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About decojoe67

  • Rank
    Advanced Member
  • Birthday 07/13/1967

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  • Gender
  • Location
    Long Island, New York
  • Interests
    Collecting vintage radios, TV's, records, and art-deco items. Hiking and biking. Old movies - of course Film Noir, but also all the classic comedies including Laurel and Hardy, Abbott and Costello, The Marx Brothers, The Three Stooges, W.C. Fields, etc. In general a big-time nostalgia buff.

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  1. +1 It's a total gem from beginning to end with all the classic Noir elements. Duryea and Scott are at their best.
  2. I have to agree although I would not discount seeing it to the Film Noir buff. It is quite suspenseful.
  3. I just watched "Cause For Alarm" (1951) starring Loretta Young and Barry Sullivan. I remember seeing this many years ago and it paled as a Film Noir compared to the classics. At this point in time I am reviewing all these ones I passed on and finding them very enjoyable. This movie reminds my of an old "Suspense", "The Whistler", or "The Inner Sanctum" old-time radio show put on film. It's a simple plot but very compelling and suspenseful. Loretta Young does very well adding much tension to the film. Without giving it away, it's about a bed-ridden and delusional husband (Sullivan) hell bent on
  4. I knew you would like it. Yes, it seems Widmark was just making a name for himself in that one. Never would he play such a menacing role. Oh, I have another MUST SEE Widmark film noir for you! - "The Street With No Name" (1948) - Widmark is a tough gangster again in that one. You'll really enjoy it. Another total noir classic.
  5. I see we're on the same page with location being key in noir films. It's a personal thing with me being I'm somewhat of an historian of these great American cities. I love seeing them on film back in the '40's and '50's.
  6. A superb film for sure. The best part in my opinion is it's storyline that grabs you and holds you right to the end. The photography is textbook Noir. I am usually partial to New York or California locations, but in this case London works beautifully. Probably the only Film Noir where I make an exception!
  7. Looks like an interesting movie. As a side note, would you believe Conners was Brooklyn born? He just doesn't seem to fit that image!
  8. It comes down to everyone having their own opinion of course. There is no definitive good or bad when it comes to any art-form including movies. I personally was stunned by the twist at the end of WITW as a kid. I also like the general scene-by-scene "feel" of WITW over SS. The photography, characters, and dialog seem to make it lean more towards an A movie IMO than SS. Also the "kind man being made a fool of" story makes SS a nastier movie IMO and one that makes me cringe. Bennett and Robinsons wife just make you want to reach in the screen and strangle them! A great Noir, but I personally ha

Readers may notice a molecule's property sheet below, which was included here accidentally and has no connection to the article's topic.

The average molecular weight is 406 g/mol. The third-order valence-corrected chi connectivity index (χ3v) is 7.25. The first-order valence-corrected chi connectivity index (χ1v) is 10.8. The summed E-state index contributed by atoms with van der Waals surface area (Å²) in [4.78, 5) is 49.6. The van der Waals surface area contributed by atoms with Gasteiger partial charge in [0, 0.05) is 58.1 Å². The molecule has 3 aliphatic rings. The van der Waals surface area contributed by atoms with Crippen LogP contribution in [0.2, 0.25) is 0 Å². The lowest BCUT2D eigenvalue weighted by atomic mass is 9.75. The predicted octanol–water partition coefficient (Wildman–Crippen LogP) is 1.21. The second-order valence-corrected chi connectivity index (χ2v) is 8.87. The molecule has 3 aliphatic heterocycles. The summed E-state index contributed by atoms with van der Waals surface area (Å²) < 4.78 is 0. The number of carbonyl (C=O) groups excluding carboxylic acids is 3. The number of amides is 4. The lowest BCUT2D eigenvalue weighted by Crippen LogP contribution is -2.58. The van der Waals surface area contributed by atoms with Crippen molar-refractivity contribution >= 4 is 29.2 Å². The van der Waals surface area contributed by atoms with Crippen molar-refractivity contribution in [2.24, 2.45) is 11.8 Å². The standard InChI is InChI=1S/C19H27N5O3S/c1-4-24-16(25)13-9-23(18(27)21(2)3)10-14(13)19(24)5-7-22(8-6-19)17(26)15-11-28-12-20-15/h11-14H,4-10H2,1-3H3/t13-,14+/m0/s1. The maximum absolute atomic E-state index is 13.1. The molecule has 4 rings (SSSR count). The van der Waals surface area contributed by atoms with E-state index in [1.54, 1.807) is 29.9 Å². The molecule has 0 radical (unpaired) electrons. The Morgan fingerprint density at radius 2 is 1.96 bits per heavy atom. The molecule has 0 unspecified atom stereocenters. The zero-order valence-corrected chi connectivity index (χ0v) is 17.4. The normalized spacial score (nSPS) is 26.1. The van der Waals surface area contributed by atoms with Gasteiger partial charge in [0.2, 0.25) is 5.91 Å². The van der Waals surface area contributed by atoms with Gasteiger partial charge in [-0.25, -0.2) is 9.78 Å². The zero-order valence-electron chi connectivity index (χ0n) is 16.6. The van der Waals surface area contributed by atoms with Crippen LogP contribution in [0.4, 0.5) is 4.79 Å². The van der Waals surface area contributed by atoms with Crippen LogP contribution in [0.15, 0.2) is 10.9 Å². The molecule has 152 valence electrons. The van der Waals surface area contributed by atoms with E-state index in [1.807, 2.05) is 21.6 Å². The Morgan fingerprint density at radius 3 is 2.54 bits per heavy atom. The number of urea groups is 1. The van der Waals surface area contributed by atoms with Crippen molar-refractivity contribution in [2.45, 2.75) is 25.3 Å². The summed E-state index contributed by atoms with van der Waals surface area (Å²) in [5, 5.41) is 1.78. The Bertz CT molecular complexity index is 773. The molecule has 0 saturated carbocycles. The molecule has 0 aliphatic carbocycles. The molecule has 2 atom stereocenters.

9. Those are good points, and of course I like the well-known later versions best. I think those are exceptions though. If you look back you often find classic movie titles that were put on film in say 1918, but for all intents and purposes, they were flash in the pan forgotten movies. As with The Maltese Falcon, honestly, the old movie buff that I am, I've never even heard of that early version. It's the 1941 version that became the classic. That's the one that set the standard and that's the one that can never be duplicated.
  10. True. I don't believe I know of any movie remake that was just as good as the original. Like John Lennon used to say about the Beatles getting back together - "You can't reheat a soufflé".
  11. If you're going to watch Widmark films the first must-see selection should be "Kiss of Death" (1948). It's the quintessential Widmark role with the infamous, and shocking for the time, woman in the wheelchair scene. A mega-classic noir.
  12. I'll just cut the chase and just say Columbo is the best. Of course it must be the early classic episodes ending with the 7th season. Not even all of those are classics, but most are. I have the complete set and I've watched them all countless times and never tire of them. Superior acting by all and the writing was so good. Falk was simply born to do that role. A lot of thought was put into them too to be very believable. After you watch these, most others pale in comparison in my opinion.
  13. It seems actors are often picked for roles that relate to their real lives. I'm sure Hitchcock did just that knowing that they'd play the roles convincing. Granger and Dall were likely delighted to do those roles for the same reason. I must watch that one again. A really odd, dark little movie for the time.
  14. Just for "The Killers" alone Siodmak was brought to the tops ranks in Film Noir in my opinion. Then you have "Criss-Cross", "Cry Of The City", and "Phantom Lady". Three Noir heavy-hitters. What more needs to be said?!
  15. You must listen to the radio version. Here it is on this site, episode #409, from 1945. You are correct in that Otto Kruger substitutes for Webb. He does the part so well you will not be disappointed. They did the play again in '54 with a totally different cast, so it seems Webb never did it again on radio.
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